More than a week removed from the touch-down of Hurricane Dorian, some lessons are starting to emerge.

On September 7, the storm was upgraded to Category 1 strength with winds of 100 miles per hour in some areas, along with tidal surges and driving rain.

By that evening, almost every home in the Strait area was without power. Nova Scotia Power (NSP) estimated there were approximately 400,000 customers in the province who had their service disrupted during the height of the storm.

By the next day, power was restored to Port Hawkesbury and parts of Antigonish and Richmond and Inverness counties, but the lights were still out for many Strait area residents. By mid-week, NSP was still working to restore power to thousands, and for some, the power was restored almost a week after landfall.

Those not on municipal systems, who did not have power, also did not have water flowing to their homes, which made the situation even worse.

Even those on municipal systems, like the users of the Whycocomagh and Mabou plants, had no water at all, and the rest of the municipal users in Inverness County had to conserve their water.

It looks like this is a case when the province’s Emergency Management Office (EMO), in consultation with municipalities, will have to step in to ensure that all residents have access to clean and constant supplies of water immediately. It will also be incumbent on the municipal units to improve this vital service in the meantime.

Not just power and water, Internet and phone services were disrupted last week. In a briefing on September 9, the EMO said Bell was working closely with NSP to restore its operations. The hundreds of thousands without power, were also without cell, and even landline services.

This created a perfect storm – in the midst of the actual storm – of problems for residents of the region who were unable to contact their power company to inform them of their outage and find out what the restoration schedule looked like so they could plan accordingly.

It is understandable, and predictable that many communities would lose power and Internet service during one of the most powerful storms ever experienced in this neck of the woods, but to lose all phone service and access to water just can’t happen during a major weather event of this magnitude.

Nova Scotia’s NDP declared that Internet and cell phone services are “essential” to deliver detailed and timely reports on impacts and what restoration work is underway. They called on the province to require telecommunications companies to provide the public with the same level of information being provided about power outages in the province.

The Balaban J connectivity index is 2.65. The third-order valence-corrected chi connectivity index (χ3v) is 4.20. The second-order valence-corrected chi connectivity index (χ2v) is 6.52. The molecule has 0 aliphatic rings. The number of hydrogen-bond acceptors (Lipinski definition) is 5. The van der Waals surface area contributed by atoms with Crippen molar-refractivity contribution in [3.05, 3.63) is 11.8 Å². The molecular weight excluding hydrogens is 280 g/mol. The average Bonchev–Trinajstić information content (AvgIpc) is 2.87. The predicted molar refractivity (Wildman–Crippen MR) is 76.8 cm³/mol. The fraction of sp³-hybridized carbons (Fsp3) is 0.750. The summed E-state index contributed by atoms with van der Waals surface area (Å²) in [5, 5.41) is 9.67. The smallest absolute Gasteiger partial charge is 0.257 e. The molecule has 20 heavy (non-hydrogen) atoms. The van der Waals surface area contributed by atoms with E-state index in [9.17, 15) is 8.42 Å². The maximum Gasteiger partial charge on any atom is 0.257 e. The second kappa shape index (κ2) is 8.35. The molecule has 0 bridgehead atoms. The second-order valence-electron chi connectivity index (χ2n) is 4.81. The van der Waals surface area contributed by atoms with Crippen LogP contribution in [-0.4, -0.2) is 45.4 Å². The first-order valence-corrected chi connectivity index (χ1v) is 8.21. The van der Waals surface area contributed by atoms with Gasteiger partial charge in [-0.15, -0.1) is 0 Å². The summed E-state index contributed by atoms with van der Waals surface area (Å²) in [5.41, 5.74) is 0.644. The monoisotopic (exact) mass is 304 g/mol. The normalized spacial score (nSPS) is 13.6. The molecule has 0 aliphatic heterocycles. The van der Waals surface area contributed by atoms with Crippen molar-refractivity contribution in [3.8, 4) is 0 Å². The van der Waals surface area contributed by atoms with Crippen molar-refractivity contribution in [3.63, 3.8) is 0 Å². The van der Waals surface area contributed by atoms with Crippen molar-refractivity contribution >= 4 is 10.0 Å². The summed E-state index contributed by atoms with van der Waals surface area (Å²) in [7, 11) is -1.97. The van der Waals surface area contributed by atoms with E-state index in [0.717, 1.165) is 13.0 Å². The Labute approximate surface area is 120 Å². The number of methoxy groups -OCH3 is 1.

Even though they at least tried to communicate with the public – compared to the deafening silence from the telecoms – NSP deserves some criticism for the manner in which power was restored.

While it was encouraging that Port Hawkesbury, Antigonish and other larger centres in Nova Scotia were able to have their power back 24 hours after Dorian struck, why other communities – like Arichat which houses St. Ann Community Nursing Care Centre, Inverness which has Inverness Consolidated Memorial Hospital, and Guysborough which has Guysborough Memorial Hospital – had to wait almost 48 hours after the storm and beyond for restoration requires more clarification.

NSP officials were clear that their priorities were in areas that housed such critical care centres, so why did those communities not meet that criteria? Not only do those areas have health care facilities, they are also far removed enough from the larger centres with power that they required more attention than they received.

This does nothing to soften the blow for other communities of similar and smaller size which were still without power almost a week after Dorian put out the lights. Even some of the larger villages in the region – like Havre Boucher, Port Hood, Mabou, Whycocomagh, Louisdale, Petit de Grat, St. Peter’s, and L’Ardoise – had a long wait for power and phone services.

Another point of contention with NSP is that their call centre could not handle the volume of calls received during the hurricane. Even the few with phone service were still unable to receive critical information at a critical time, and the outage map provide useless for the hundreds of thousands with no or sporadic Internet service.

It’s hard to argue with NSP that this was an extreme, worst-case scenario that taxed everyone’s resources, but a more persuasive argument is that the hurricane exposed shortcomings in their storm response system, and more so, the catastrophic failures of telecommunications companies, that had no back-up when the system went down.

Since most climate scientists agree that extreme weather events like Hurricane Dorian will occur with more frequency, it’s now up to these large companies – with the resources and infrastructure to do so – to meet this challenge.

If they do not, it will be then be up to the provincial government – with the legal and moral authority to do so – to force them.